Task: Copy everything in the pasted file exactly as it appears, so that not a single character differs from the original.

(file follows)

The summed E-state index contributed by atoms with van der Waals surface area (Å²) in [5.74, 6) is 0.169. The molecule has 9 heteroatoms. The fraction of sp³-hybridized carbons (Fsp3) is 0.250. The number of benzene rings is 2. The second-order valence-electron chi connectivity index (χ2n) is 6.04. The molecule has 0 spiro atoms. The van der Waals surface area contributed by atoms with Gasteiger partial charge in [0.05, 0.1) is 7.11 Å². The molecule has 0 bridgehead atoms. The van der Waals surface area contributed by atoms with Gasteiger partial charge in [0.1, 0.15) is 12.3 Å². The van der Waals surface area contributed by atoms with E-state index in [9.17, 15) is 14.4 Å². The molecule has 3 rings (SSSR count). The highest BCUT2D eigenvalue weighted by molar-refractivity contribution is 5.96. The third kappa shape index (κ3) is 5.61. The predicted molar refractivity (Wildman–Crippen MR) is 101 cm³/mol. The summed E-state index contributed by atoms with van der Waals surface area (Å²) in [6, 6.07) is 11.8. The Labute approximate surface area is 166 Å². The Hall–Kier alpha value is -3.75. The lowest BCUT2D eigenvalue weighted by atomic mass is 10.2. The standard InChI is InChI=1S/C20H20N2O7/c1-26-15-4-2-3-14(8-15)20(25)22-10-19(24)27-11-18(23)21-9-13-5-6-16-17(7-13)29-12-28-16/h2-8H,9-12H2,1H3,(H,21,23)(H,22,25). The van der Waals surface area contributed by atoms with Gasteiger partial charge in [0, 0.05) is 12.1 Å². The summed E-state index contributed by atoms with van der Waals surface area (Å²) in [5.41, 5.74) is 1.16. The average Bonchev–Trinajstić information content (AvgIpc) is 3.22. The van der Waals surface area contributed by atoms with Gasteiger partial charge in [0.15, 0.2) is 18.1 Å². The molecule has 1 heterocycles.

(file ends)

The summed E-state index contributed by atoms with van der Waals surface area (Å²) in [5.74, 6) is 0.169. The molecule has 9 heteroatoms. The fraction of sp³-hybridized carbons (Fsp3) is 0.250. The number of benzene rings is 2. The second-order valence-electron chi connectivity index (χ2n) is 6.04. The molecule has 0 spiro atoms. The van der Waals surface area contributed by atoms with Gasteiger partial charge in [0.05, 0.1) is 7.11 Å². The molecule has 0 bridgehead atoms. The van der Waals surface area contributed by atoms with Gasteiger partial charge in [0.1, 0.15) is 12.3 Å². The van der Waals surface area contributed by atoms with E-state index in [9.17, 15) is 14.4 Å². The molecule has 3 rings (SSSR count). The highest BCUT2D eigenvalue weighted by molar-refractivity contribution is 5.96. The third kappa shape index (κ3) is 5.61. The predicted molar refractivity (Wildman–Crippen MR) is 101 cm³/mol. The summed E-state index contributed by atoms with van der Waals surface area (Å²) in [6, 6.07) is 11.8. The Labute approximate surface area is 166 Å². The Hall–Kier alpha value is -3.75. The lowest BCUT2D eigenvalue weighted by atomic mass is 10.2. The standard InChI is InChI=1S/C20H20N2O7/c1-26-15-4-2-3-14(8-15)20(25)22-10-19(24)27-11-18(23)21-9-13-5-6-16-17(7-13)29-12-28-16/h2-8H,9-12H2,1H3,(H,21,23)(H,22,25). The van der Waals surface area contributed by atoms with Gasteiger partial charge in [0, 0.05) is 12.1 Å². The summed E-state index contributed by atoms with van der Waals surface area (Å²) in [5.41, 5.74) is 1.16. The average Bonchev–Trinajstić information content (AvgIpc) is 3.22. The van der Waals surface area contributed by atoms with Gasteiger partial charge in [0.15, 0.2) is 18.1 Å². The molecule has 1 heterocycles.